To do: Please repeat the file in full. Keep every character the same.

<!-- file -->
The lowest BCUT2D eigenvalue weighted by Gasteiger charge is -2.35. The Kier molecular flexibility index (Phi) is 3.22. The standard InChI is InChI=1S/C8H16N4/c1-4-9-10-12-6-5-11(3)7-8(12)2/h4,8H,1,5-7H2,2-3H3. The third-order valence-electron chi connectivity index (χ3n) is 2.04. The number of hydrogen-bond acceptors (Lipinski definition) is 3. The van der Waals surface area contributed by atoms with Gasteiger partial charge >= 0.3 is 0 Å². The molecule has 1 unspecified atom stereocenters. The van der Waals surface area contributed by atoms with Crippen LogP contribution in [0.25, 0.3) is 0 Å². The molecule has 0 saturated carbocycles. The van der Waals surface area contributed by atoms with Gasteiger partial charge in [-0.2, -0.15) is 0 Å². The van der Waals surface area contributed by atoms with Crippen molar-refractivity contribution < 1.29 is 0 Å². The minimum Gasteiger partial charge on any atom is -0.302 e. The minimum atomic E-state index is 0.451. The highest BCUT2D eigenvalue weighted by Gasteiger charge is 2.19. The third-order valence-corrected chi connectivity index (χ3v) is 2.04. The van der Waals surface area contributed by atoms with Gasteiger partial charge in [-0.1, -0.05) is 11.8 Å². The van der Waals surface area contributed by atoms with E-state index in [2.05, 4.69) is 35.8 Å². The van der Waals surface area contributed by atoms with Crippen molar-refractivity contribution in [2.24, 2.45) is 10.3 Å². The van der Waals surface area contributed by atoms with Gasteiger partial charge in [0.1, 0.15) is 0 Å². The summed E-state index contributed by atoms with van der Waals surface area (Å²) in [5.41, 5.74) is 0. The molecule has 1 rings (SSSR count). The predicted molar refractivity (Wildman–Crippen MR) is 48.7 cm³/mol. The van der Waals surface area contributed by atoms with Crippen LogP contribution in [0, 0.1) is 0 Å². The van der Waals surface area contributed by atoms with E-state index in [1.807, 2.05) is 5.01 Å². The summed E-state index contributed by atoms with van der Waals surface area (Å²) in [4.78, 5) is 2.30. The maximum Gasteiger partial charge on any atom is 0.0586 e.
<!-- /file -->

The lowest BCUT2D eigenvalue weighted by Gasteiger charge is -2.35. The Kier molecular flexibility index (Phi) is 3.22. The standard InChI is InChI=1S/C8H16N4/c1-4-9-10-12-6-5-11(3)7-8(12)2/h4,8H,1,5-7H2,2-3H3. The third-order valence-electron chi connectivity index (χ3n) is 2.04. The number of hydrogen-bond acceptors (Lipinski definition) is 3. The van der Waals surface area contributed by atoms with Gasteiger partial charge >= 0.3 is 0 Å². The molecule has 1 unspecified atom stereocenters. The van der Waals surface area contributed by atoms with Crippen LogP contribution in [0.25, 0.3) is 0 Å². The molecule has 0 saturated carbocycles. The van der Waals surface area contributed by atoms with Gasteiger partial charge in [-0.2, -0.15) is 0 Å². The van der Waals surface area contributed by atoms with Crippen molar-refractivity contribution < 1.29 is 0 Å². The minimum Gasteiger partial charge on any atom is -0.302 e. The minimum atomic E-state index is 0.451. The highest BCUT2D eigenvalue weighted by Gasteiger charge is 2.19. The third-order valence-corrected chi connectivity index (χ3v) is 2.04. The van der Waals surface area contributed by atoms with Gasteiger partial charge in [-0.1, -0.05) is 11.8 Å². The van der Waals surface area contributed by atoms with E-state index in [2.05, 4.69) is 35.8 Å². The van der Waals surface area contributed by atoms with Crippen molar-refractivity contribution in [2.24, 2.45) is 10.3 Å². The van der Waals surface area contributed by atoms with Gasteiger partial charge in [0.1, 0.15) is 0 Å². The summed E-state index contributed by atoms with van der Waals surface area (Å²) in [5.41, 5.74) is 0. The molecule has 1 rings (SSSR count). The predicted molar refractivity (Wildman–Crippen MR) is 48.7 cm³/mol. The van der Waals surface area contributed by atoms with Crippen LogP contribution in [0, 0.1) is 0 Å². The van der Waals surface area contributed by atoms with E-state index in [1.807, 2.05) is 5.01 Å². The summed E-state index contributed by atoms with van der Waals surface area (Å²) in [4.78, 5) is 2.30. The maximum Gasteiger partial charge on any atom is 0.0586 e.